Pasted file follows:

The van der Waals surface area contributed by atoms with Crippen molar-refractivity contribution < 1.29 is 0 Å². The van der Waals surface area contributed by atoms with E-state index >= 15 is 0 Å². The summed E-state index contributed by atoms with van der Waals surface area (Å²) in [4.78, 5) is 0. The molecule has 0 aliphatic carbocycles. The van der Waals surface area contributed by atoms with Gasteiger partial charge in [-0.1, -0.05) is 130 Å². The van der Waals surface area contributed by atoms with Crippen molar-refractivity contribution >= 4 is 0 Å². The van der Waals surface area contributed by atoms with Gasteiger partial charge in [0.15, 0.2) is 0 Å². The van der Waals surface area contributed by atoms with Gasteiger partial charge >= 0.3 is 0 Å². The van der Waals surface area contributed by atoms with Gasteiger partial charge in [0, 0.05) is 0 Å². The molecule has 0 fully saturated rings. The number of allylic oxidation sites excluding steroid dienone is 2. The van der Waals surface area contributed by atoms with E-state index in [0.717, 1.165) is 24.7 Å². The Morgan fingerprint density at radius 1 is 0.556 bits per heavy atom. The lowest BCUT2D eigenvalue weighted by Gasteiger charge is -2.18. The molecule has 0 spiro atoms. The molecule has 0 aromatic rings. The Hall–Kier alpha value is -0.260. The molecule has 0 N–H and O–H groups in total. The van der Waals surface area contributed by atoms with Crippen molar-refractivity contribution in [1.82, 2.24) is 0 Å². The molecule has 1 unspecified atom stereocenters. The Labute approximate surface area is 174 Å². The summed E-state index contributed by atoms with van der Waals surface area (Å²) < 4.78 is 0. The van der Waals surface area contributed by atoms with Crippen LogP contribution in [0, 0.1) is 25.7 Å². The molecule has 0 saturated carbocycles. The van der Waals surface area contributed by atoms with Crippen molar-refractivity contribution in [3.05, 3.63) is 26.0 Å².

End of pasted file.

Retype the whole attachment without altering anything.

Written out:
The van der Waals surface area contributed by atoms with Crippen molar-refractivity contribution < 1.29 is 0 Å². The van der Waals surface area contributed by atoms with E-state index >= 15 is 0 Å². The summed E-state index contributed by atoms with van der Waals surface area (Å²) in [4.78, 5) is 0. The molecule has 0 aliphatic carbocycles. The van der Waals surface area contributed by atoms with Gasteiger partial charge in [-0.1, -0.05) is 130 Å². The van der Waals surface area contributed by atoms with Crippen molar-refractivity contribution >= 4 is 0 Å². The van der Waals surface area contributed by atoms with Gasteiger partial charge in [0.15, 0.2) is 0 Å². The van der Waals surface area contributed by atoms with Gasteiger partial charge >= 0.3 is 0 Å². The van der Waals surface area contributed by atoms with Gasteiger partial charge in [0, 0.05) is 0 Å². The molecule has 0 fully saturated rings. The number of allylic oxidation sites excluding steroid dienone is 2. The van der Waals surface area contributed by atoms with E-state index in [0.717, 1.165) is 24.7 Å². The Morgan fingerprint density at radius 1 is 0.556 bits per heavy atom. The lowest BCUT2D eigenvalue weighted by Gasteiger charge is -2.18. The molecule has 0 spiro atoms. The molecule has 0 aromatic rings. The Hall–Kier alpha value is -0.260. The molecule has 0 N–H and O–H groups in total. The van der Waals surface area contributed by atoms with Crippen molar-refractivity contribution in [1.82, 2.24) is 0 Å². The molecule has 1 unspecified atom stereocenters. The Labute approximate surface area is 174 Å². The summed E-state index contributed by atoms with van der Waals surface area (Å²) < 4.78 is 0. The van der Waals surface area contributed by atoms with Crippen LogP contribution in [0, 0.1) is 25.7 Å². The molecule has 0 saturated carbocycles. The van der Waals surface area contributed by atoms with Crippen molar-refractivity contribution in [3.05, 3.63) is 26.0 Å².